Paul Torrence was a staff scientist and Section Chief at the National Institutes of Health where he pursued research on antiviral and anti-cancer therapeutics from 1969 until 1999. He then became Professor of Chemistry and Biochemistry at Northern Arizona University in Flagstaff where he continued his research and teaching until 2007 when he was appointed Emeritus Professor. Paul has wandered in and defended wildlands from Alaska to Arizona and from New Hampshire to the Oregon coast. Since 2008, he has served on the Board of Directors of the Wilderness Land Trust. Paul resides in southwestern New York on the traditional lands of the O-non-dowa-gah (Seneca Nation).

New York

Annie Faulkner

Board Emeritus

New Hampshire


Annie is a founding board member of the Northeast Wilderness Trust, and served as President, Secretary and Treasurer during her 15-year tenure on the Board of Directors. She is a landowner with conserved properties in New Hampshire and Maine. Annie has worked as an environmental activist and writer, community organizer, and reproductive health researcher, educator and counselor. Annie likes to hike, ski, and camp in remote and/or high elevation terrain. She lives with her husband, Bob King, their two amazing teenagers, and two pets in a nicely converted woodshed in Keene, New Hampshire.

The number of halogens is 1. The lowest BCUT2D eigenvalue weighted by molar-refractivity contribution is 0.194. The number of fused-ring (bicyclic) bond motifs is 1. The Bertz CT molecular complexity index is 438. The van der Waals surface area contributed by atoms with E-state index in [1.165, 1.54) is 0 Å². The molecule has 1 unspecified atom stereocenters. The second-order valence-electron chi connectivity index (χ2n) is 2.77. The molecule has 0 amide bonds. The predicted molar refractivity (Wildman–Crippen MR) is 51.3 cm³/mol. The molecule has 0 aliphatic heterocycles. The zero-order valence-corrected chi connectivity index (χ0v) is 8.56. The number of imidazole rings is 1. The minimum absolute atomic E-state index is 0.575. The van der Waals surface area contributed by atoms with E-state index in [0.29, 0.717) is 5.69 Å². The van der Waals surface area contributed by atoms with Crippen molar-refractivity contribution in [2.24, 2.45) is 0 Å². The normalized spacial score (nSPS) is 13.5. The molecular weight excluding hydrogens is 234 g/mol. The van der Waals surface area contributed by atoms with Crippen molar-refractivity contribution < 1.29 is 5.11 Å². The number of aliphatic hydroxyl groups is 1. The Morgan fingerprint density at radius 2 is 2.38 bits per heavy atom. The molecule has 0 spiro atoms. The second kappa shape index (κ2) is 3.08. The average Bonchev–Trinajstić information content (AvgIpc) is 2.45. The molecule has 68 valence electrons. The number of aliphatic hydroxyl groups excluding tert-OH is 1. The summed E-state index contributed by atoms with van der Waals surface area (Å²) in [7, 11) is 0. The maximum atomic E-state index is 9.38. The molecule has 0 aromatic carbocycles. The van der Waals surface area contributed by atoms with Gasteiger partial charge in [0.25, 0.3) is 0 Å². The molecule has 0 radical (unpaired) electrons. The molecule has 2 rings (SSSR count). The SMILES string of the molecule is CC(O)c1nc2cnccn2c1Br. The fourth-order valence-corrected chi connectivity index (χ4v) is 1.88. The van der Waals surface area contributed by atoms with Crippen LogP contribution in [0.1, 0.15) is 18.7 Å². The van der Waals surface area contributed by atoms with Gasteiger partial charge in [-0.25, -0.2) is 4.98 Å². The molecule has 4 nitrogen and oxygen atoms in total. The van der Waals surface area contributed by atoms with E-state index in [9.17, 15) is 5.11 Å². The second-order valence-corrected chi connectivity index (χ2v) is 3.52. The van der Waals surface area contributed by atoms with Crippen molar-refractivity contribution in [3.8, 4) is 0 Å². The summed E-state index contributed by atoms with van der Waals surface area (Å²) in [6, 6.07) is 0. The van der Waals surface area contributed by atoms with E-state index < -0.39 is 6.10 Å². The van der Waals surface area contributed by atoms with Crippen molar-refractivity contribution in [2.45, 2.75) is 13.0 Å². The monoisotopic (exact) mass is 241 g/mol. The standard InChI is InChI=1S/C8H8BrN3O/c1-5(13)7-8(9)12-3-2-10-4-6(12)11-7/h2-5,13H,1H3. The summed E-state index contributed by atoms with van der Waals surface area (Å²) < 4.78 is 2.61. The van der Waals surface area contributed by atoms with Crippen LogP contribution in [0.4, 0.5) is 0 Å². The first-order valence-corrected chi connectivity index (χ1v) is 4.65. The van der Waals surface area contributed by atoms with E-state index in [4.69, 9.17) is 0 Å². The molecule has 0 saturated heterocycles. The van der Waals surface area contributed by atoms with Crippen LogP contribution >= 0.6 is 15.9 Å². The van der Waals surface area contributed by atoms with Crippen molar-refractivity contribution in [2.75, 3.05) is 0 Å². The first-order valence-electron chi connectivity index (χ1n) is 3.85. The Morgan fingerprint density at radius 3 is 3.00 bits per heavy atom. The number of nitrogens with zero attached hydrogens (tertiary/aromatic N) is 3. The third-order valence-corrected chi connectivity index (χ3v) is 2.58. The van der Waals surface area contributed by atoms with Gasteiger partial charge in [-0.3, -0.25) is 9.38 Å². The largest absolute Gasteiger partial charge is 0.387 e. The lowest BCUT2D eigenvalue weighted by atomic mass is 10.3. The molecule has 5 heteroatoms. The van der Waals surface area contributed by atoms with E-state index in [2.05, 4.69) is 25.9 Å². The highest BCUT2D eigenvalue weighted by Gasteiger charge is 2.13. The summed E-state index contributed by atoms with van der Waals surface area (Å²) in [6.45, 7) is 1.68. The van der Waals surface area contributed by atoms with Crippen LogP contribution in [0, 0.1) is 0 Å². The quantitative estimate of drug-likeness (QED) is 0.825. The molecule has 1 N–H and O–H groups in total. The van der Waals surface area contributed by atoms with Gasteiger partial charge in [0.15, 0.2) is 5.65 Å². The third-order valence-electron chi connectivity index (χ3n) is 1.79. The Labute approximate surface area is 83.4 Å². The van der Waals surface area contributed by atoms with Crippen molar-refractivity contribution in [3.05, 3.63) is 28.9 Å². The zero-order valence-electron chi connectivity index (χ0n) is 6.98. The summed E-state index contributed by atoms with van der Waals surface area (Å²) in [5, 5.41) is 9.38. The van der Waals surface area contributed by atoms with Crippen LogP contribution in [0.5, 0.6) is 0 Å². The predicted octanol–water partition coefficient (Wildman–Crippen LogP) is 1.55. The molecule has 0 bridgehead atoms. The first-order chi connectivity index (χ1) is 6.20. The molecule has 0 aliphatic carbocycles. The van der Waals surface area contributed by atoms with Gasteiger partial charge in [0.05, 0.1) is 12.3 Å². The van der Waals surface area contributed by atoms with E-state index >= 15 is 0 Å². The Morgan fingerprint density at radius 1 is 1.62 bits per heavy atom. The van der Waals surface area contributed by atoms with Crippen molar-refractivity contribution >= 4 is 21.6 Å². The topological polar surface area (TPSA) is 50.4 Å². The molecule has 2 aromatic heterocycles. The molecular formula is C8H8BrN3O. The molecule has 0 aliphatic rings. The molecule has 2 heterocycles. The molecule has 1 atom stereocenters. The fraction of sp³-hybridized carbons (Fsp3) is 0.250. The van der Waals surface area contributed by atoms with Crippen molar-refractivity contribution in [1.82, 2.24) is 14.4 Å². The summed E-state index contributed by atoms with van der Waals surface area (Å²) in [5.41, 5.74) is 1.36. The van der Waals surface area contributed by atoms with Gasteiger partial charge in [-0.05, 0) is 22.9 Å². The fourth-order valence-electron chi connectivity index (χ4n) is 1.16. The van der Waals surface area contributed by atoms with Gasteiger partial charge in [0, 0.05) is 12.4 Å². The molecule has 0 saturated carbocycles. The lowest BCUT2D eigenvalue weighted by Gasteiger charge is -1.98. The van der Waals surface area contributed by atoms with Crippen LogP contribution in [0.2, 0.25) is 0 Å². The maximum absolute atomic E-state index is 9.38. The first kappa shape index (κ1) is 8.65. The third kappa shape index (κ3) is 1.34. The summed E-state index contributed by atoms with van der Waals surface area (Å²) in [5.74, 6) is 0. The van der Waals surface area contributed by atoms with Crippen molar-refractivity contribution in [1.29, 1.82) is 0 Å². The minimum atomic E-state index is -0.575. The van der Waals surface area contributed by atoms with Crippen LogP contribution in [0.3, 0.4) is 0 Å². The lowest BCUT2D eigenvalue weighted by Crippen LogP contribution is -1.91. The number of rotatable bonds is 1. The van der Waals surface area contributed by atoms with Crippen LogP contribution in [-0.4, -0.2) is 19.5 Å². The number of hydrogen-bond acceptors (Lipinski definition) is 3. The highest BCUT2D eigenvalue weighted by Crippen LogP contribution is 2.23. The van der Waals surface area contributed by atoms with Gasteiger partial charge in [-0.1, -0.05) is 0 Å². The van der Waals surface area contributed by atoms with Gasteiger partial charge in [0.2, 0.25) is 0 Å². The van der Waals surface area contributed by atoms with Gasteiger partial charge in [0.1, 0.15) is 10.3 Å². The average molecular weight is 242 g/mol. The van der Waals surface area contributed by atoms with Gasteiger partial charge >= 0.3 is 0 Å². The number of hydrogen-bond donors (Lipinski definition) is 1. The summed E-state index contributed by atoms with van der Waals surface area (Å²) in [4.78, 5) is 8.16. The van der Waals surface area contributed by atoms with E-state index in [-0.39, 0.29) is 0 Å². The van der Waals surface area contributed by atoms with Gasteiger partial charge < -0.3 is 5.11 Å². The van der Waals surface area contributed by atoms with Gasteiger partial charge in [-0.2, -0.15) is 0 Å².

Merloyd Ludington

Board Emeritus



In 2001, Merloyd Ludington joined a small, dedicated group of wilderness advocates in Boston to sound the bell for increased wilderness conservation in the Northeast. The group unanimously agreed that there was a strong need for a new land trust to fill this niche, and a year later the Northeast Wilderness Trust was born.


Merloyd served on the board of the Wilderness Trust for 15 years. She led the organization with her deep knowledge of the field, thoughtful insight, tenacious line of inquiry, and strong wilderness ethic for which we are deeply grateful.